First Picasso, now a cop killer!

Discussion in 'Europe' started by jimnyc, Oct 7, 2003.

  1. jimnyc

    jimnyc ...

    Aug 28, 2003
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    New York
    *** maybe we can ship off all of our condemned to these nitwits that want to honor someone who has been convicted of killing police officers ***

    PARIS, Oct 4 (AFP) - The city of Paris Saturday made an honorary citizen of celebrated US death row inmate and black activist Mumia Abu-Jamal, sentenced to die for the 1981 murder of a white Philadelphia policeman.

    It is the first time Paris has bestowed the honor since Pablo Picasso was made honorary citizen in 1971, Socialist mayor of Paris Bertrand Delanoe told an audience of 200 people, taking the occasion to attack the "barbarity" of the death penalty.

    Abu-Jamal, a former Black Panther civil rights activist and journalist who has maintained his innocence, had his death sentence overturned in December of 2001 but that decision is currently on appeal.

    In attacking the "barbarity called the death penalty," the mayor said "as long as there is a place on this planet where one can be killed in the name of the community, we haven't finished our work."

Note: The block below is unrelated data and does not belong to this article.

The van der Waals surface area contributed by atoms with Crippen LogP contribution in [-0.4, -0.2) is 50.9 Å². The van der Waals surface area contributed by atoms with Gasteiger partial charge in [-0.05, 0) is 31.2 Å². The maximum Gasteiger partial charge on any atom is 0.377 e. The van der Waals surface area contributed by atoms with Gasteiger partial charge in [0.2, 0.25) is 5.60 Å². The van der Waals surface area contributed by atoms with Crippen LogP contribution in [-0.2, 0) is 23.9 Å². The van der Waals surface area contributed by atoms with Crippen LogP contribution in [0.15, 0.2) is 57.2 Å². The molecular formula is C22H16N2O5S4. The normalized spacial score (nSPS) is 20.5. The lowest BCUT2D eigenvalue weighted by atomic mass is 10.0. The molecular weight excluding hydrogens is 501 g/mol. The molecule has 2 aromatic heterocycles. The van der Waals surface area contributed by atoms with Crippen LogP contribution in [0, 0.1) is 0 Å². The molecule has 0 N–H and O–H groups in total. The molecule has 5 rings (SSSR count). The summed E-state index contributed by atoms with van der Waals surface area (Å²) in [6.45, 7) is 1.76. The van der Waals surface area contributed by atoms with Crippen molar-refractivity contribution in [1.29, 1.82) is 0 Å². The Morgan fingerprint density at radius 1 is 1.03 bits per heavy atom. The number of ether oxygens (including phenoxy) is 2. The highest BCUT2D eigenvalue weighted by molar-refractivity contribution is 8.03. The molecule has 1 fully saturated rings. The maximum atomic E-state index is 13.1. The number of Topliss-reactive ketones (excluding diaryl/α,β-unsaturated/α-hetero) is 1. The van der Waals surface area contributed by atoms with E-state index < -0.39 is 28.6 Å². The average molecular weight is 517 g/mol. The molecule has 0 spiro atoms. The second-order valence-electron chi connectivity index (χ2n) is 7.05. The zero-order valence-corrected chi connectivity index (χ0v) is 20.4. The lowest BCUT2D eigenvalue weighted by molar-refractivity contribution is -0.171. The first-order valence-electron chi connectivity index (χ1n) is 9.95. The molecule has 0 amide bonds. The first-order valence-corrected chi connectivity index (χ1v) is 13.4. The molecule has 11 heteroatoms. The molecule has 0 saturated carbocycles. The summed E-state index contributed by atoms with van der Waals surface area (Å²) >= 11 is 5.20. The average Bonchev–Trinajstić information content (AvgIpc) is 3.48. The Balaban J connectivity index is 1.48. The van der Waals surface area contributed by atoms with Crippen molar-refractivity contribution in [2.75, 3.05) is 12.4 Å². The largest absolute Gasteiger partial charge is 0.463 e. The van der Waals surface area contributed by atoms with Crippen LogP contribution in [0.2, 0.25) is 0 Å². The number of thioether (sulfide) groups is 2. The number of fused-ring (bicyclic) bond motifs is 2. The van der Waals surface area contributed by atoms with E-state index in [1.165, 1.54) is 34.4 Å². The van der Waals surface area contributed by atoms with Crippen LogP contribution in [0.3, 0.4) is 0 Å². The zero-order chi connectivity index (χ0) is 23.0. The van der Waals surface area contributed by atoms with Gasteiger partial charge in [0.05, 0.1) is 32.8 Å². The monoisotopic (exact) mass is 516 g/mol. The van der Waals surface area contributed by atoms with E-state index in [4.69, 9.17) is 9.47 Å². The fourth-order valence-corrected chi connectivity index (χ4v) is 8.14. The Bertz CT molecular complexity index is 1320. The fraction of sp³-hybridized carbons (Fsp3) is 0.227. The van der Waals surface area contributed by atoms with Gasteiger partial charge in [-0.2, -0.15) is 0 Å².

Raising his fist in a sign of solidarity, Delanoe then shouted "Mumia is a Parisian!" as the crowd of mostly-leftist activists cheered and applauded.

    Black activist Angela Davis, a former member of the Black Panthers and the Communist Party, hailed the "profound sense of humanity" of Abu-Jamal, attacking American "unilateralism" and racist attacks against immigrants.

    The movement to free Abu-Jamal "takes on a new sense in face of American unilateralism, the aggression against the Iraqi people and the racist attacks against immigrants which can only further gnaw away at the vestiges of democracy in the United States," Davis, a professor at the University of California in Santa Cruz, said.

    Abu-Jamal, sentenced to death 21 years ago for the murder of Daniel Faulkner, has always insisted he was innocent, and scores of movements and organizations have sprung up around the world in his defense.

    His opponents view him as an unrepentant murderer.

    His case has provoked particularly vivid debate in France, which abolished the death penalty in 1981. French school children are required to study the case as part of their education.

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